In This Article
In This Article
DNA testing is a growing field. As its popularity rises, more information becomes available about the topic.
If you are wondering how DNA tests work or are considering getting one done, you can read this complete guide on DNA testing.
We’ll talk about the basics of DNA testing and how the process works. This guide will run through DNA testing 101.
Deoxyribonucleic acid, or DNA, is a long molecule with unique genetic codes. It has instructions essential for development and functions.1
For instance, it contains different codes for making all the proteins in your body.
All cells in your body have DNA—mostly found in the nucleus. They’re called nuclear DNA. However, your cells’ mitochondria also hold bits of DNA. It’s called mitochondrial DNA.
The DNA molecule is encased into thread-like structures called chromosomes. Chromosomes carry DNA in your cells. You have 23 pairs of chromosomes, or 46 total, in each cell.
Half of your chromosomes come from your mother's genetic material. The remaining half is from your father.
Nucleotide is one of the building blocks of DNA. Two long polynucleotide chains make up a DNA molecule. Overall, DNA has four nucleotides.
Each nucleotide has three parts: a nitrogen base, a molecule of sugar, and phosphate groups.
The sugar molecule found in DNA is called deoxyribose. It alternates with the phosphate group to form the backbone of the DNA strand.2
Each deoxyribose is attached to a nitrogen base. DNA has four different nitrogen bases:
DNA has two strands that form a 3D shape called a double helix. On a closer look, the strands look like spiral, twisting ladders. The base pairs are the rung, while the sugar-phosphate backbone is the legs.
DNA can make copies of itself. Each DNA strand in the double helix becomes a pattern for replicating the bases' sequence.
Sometimes, errors happen in DNA replication while making new cells or cell division. It can lead to genetic mutations.3
Genetic mutations are any changes that occur to your DNA sequence. They can help you better adapt to your environment or cause genetic conditions like cancer.4
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Depending on the information you're after, you can take a DNA test at a laboratory, in your doctor’s office, or at home.
A medical provider may arrange the details of your DNA testing. You may also opt for an at-home test kit.
The instructions for at-home DNA test kits may vary for each provider. But generally, this is how the procedure goes.
The turnaround time of your DNA results will also depend on your chosen provider. But typically, results are available within three to five days.
Once you’ve decided on DNA testing, your healthcare provider may set up testing for you. Genetic testing is often included in a genetic consultation.
Professional DNA tests analyze the same information in your DNA sample. In addition, they provide results that are admissible in court.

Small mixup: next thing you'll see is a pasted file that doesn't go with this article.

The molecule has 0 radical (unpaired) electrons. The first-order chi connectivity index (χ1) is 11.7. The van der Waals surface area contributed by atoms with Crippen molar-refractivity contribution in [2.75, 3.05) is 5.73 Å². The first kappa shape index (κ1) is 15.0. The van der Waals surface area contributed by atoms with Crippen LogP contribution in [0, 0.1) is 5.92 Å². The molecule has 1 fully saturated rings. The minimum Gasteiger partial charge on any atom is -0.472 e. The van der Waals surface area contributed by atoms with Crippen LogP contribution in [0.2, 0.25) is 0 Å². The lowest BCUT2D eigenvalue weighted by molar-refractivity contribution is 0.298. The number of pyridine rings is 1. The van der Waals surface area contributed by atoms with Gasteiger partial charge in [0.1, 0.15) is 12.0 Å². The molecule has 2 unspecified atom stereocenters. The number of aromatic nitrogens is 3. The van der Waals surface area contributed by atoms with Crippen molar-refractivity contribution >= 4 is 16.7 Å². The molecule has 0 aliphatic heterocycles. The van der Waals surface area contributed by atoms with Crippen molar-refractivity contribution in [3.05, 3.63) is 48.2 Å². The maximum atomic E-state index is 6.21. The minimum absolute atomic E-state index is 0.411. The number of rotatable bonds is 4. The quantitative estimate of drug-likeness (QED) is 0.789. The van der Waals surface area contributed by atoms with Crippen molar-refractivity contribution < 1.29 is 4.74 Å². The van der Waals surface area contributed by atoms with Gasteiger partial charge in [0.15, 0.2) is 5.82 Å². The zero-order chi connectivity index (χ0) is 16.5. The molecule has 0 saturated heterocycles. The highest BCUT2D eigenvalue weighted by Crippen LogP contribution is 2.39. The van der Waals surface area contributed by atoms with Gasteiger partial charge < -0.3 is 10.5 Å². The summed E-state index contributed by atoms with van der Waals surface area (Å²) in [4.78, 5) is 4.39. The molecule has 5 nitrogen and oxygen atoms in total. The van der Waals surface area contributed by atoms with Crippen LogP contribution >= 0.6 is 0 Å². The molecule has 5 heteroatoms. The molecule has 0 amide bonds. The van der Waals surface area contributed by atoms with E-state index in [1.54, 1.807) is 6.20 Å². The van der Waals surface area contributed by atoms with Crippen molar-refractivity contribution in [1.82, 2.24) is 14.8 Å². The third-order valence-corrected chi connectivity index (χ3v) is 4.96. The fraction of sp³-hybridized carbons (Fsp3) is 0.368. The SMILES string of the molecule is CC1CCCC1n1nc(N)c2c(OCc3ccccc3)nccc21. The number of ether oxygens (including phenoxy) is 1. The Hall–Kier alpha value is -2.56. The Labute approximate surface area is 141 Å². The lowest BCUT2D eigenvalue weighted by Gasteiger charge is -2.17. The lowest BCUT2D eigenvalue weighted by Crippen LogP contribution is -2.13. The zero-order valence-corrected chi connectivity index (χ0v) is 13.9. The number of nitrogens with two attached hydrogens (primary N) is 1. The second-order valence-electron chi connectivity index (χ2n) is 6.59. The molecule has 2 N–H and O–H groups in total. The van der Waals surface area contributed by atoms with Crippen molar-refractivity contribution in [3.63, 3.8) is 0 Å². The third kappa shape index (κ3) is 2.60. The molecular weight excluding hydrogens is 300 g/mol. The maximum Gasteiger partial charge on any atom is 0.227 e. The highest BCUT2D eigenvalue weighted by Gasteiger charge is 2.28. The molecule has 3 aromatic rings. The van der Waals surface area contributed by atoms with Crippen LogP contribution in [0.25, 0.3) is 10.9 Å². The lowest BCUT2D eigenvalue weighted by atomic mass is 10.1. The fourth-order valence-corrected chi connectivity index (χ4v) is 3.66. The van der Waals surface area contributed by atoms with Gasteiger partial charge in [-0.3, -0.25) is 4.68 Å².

You can use them to resolve legal issues, like paternity, child support disputes, and so on.
You must go to a doctor’s office, lab, or medical setting for a professional DNA test. The medical experts will collect any of the following acceptable sources of DNA samples:
The person who collected your sample will send them to a lab. Lab technicians look for specific chromosome, DNA, or protein changes or patterns and will note down any that are out of the ordinary.
The lab sends written test results report to your doctor or genetic counselor. They can also send it to you directly if you request.
Genetic testing is relatively safe. It’s beneficial for anyone who is:
But before getting a DNA test, it's essential to know the pros and cons of genetic testing and what the test could show.
Talk to a genetic consultant for proper guidance in DNA testing, especially for health purposes.
If you’re expecting or a parent of a young child, your doctor may recommend genetic testing based on your family history.
Gene mutations can cause a wide range of health problems, especially in children, such as:
If your child has symptoms of a condition linked to a genetic disorder, your child's doctor may suggest genetic testing. They need to confirm a diagnosis to start a treatment plan.
DNA testing gives insightful information about your health. You can take them at home or with the help of a medical professional. Anyone can take a DNA test and people predisposed to genetic conditions will greatly benefit from it.
Your test results will give you information based on your chosen testing type. For example, most at-home test kits assess your DNA for genetic ancestry.
Other information you can learn from a DNA test include:
Most DNA test results are accurate. DNA testing labs follow CLIA regulations—the standard quality framework across clinical laboratory testing. CLIA ensures that test results remain accurate and reliable.5
Once you’ve received your test results, you can do a few things with them:
Your DNA is your blueprint, and you should do everything you can to protect it. Almost every provider lets you download your raw DNA data. Once you’ve done this, consider deleting it from their system.
Your DNA test results can be used to confirm suspected relations or explore your family tree. It’s rare, but you could find long-lost relatives or notable ancestors as a result of DNA testing.
At-home testing is not meant to be diagnostic. If you learn about a health concern, don’t panic.
Share your results with your doctor and discuss your options. It would help if you didn’t use at-home DNA testing alone to make important health decisions.
It’s also important to remember that DNA tests like 23andMe don’t consider your lifestyle. You might already be managing your genetic risk for certain diseases, so there’s no need to worry.
View your DNA test results as a starting point for improving things, but don’t see it as the end-all-be-all for informing your decisions.
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